15 Sept - 27 Oct 2007
Mary Boone Gallery, New York
In SoHo in the 1980s, when art began selling like hot cross buns, the phrase - made on the premises - usually wasn’t part of the packaging at the Mary Boone Gallery. But that was then.
What might be called premise-based art is being turned out hand over fist right now at Ms. Boone’s gallery in Chelsea. Warm and almost wiggling, it is pinned to the walls for a few days and then taken away to make room for a new batch.
It’s Newsroom 1986-2000, a new effort from the Polish-born artist Aleksandra Mir. Through next Saturday, you can watch Ms. Mir working in the gallery almost every day at sizable sawhorse tables, assisted by a shifting cast of art students and buoyed by music pulsing from a boom box. Aptly for today’s art market, the group has achieved a perfect overlap of production and distribution. (Each drawing carries a $10,000 price tag.)
Ms. Mir and her assistants are also making old news - or a version of it - new again.
The black-and-white drawings produced in this hive like project are monumental and emphatically handmade blowups of front pages from past issues of 'The New York Post' and 'The Daily News'. Ms. Mir, who lives in Palermo, Italy, selects and groups the pages, often on the spot, from a 14-year archive of tabloid covers currently stored in the gallery’s back room.
The jumpy drawings, nearly eight feet by five feet, revisit those years while paying homage to the overheated language and myopic focus of tabloid journalism - specifically its highly compressed, go-for-the-jugular headlines. These pithy summations of events both significant and trivial are a form of linguistic folk art. They also make up an essential part of city life: they shout from newsstands, peek out on subways or drop at front doors (along with more decorous daily publications, of course).
In the gallery the front pages are presented thematically, by shared subjects or words, making visible the conventions and obsessions, the highs and lows, of the tabloid approach. The emphasis, no surprise, is overwhelmingly on celebrity, money, romance, crime, punishment and weather.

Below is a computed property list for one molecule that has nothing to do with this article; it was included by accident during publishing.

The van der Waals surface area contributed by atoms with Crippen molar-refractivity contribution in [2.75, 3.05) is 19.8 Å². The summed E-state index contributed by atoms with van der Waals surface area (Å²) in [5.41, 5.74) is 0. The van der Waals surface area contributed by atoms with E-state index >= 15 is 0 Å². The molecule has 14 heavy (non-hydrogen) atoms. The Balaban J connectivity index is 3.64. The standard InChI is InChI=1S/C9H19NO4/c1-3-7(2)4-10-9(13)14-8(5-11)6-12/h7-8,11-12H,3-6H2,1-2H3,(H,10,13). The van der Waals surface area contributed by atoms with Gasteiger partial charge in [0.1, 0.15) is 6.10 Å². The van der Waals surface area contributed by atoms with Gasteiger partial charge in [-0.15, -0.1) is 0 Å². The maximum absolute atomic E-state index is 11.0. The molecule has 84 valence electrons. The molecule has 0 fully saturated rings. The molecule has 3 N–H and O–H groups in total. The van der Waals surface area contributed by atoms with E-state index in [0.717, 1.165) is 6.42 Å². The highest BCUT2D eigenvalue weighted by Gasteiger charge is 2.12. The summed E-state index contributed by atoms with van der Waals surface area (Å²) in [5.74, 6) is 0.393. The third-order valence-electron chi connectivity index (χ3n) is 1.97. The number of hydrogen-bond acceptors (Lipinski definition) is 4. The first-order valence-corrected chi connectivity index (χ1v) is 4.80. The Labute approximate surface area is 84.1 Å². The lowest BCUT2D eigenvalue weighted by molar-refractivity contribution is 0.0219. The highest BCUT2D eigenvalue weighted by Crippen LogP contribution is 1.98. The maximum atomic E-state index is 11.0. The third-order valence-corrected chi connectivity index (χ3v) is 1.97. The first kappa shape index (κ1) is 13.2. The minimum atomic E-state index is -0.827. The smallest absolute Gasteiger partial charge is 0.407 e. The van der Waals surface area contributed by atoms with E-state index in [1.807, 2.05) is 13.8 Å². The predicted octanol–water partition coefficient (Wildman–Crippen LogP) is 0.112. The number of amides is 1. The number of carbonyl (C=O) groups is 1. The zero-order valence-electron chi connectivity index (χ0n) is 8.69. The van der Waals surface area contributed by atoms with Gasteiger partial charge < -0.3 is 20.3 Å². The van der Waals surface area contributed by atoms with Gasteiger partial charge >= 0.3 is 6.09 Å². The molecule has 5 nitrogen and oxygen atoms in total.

The Donald-Ivana-Marla triangle and its aftermath? On a recent visit the subject was traced over seven years, beginning with replications of front pages from Feb. 13, 1990, that bawled ‘Ivana Better Deal’ (The News) and ‘Gimme the Plaza!’ (The Post). Remember ‘Best Sex I Ever Had’ (The Post)? The 23 drawings series follows the Donald beyond both Ivana and Marla, ending on Oct. 17, 1997, with ‘I Wish I Had Dated Di.’
The series on President Bill Clinton’s reversal on the military policy for gays has also come and gone. Others delve into front-page staples like ‘Bad Weather,’ ‘Tragedy,’ ‘Christmas Tragedy,’ ‘Killer Moms/Dads’ and ‘Cops and Teens.’ The 14-drawing ‘Horror’ series linked the word with highway, rush hour, elevator, hospital, high-rise, Hanukkah, “drunk drive,” high school and hidden.
Ms. Mir has around 150 files in her archives — including a very thick one labeled ‘Clinton’s Girlfriends.’ Not surprisingly, and despite choosing only series that focus on New York, she and her assistants have completed more than can be shown, including one on Rudolph W. Giuliani.
The idea used here is not new. Andy Warhol appropriated tabloid front pages in his early work, like his 1962 painting 129 Die in Jet! (Plane Crash). Ms. Mir’s Miracle series has a drawing that is almost a dead ringer for the Warhol plane crash, except that in her story the passengers survive.
Sarah Charlesworth, Adrian Piper, Robert Gober and Nancy Chunn have also used newspapers in their art. But Ms. Mir likes to redo things with a twist. One of my favorite earlier Mir pieces is First Woman on Moon, a 1999 video of her re-enactment of a moon landing, performed on a beach in the Netherlands with the help of bulldozers.
The works at Boone redo the news, reminding us how soon we forget and exaggerating the ephemeral beauty - or at least boldness - of a genre of graphic design and language that we consume and discard on a daily basis. They achieve a goofy, graffiti energy, partly because Ms. Mir draws the outlines freehand and sometimes lets the letters balloon this way or that. Photographs are usually reduced to blurs. The filling-in is done with felt-tip pens in three thicknesses, and while a black-and-white palette is the given, Ms. Mir tolerates quite a bit of free-range texturing, crosshatching, scribbling and fine wavy lines.
Some series seem to dictate a certain buttoned-down treatment, like the two about Wall Street on view now, ‘Stock Market: ‘87 Crash’ and ‘Stock Market: Ups and Down.’ Later today these are to be replaced by a series of works focusing on different amounts of money, from a report about a teenager killed for 25 cents to the busting of a $1.5 billion drug ring. (In between, Mr. Trump’s mother is mugged for $14.) Here Ms. Mir and her cohort have gone wild, converting the front pages into various combinations of stripes, grids and checks that often verge on the psychedelic.
I’m all for artistic license, but this may be may be taking a few too many liberties with our memories, or, failing that, the front-page form. After ‘Money,’ Ms. Mir hopes to show series on food poisoning and on AIDS and then end the exhibition next Saturday on a high note: sports triumphs.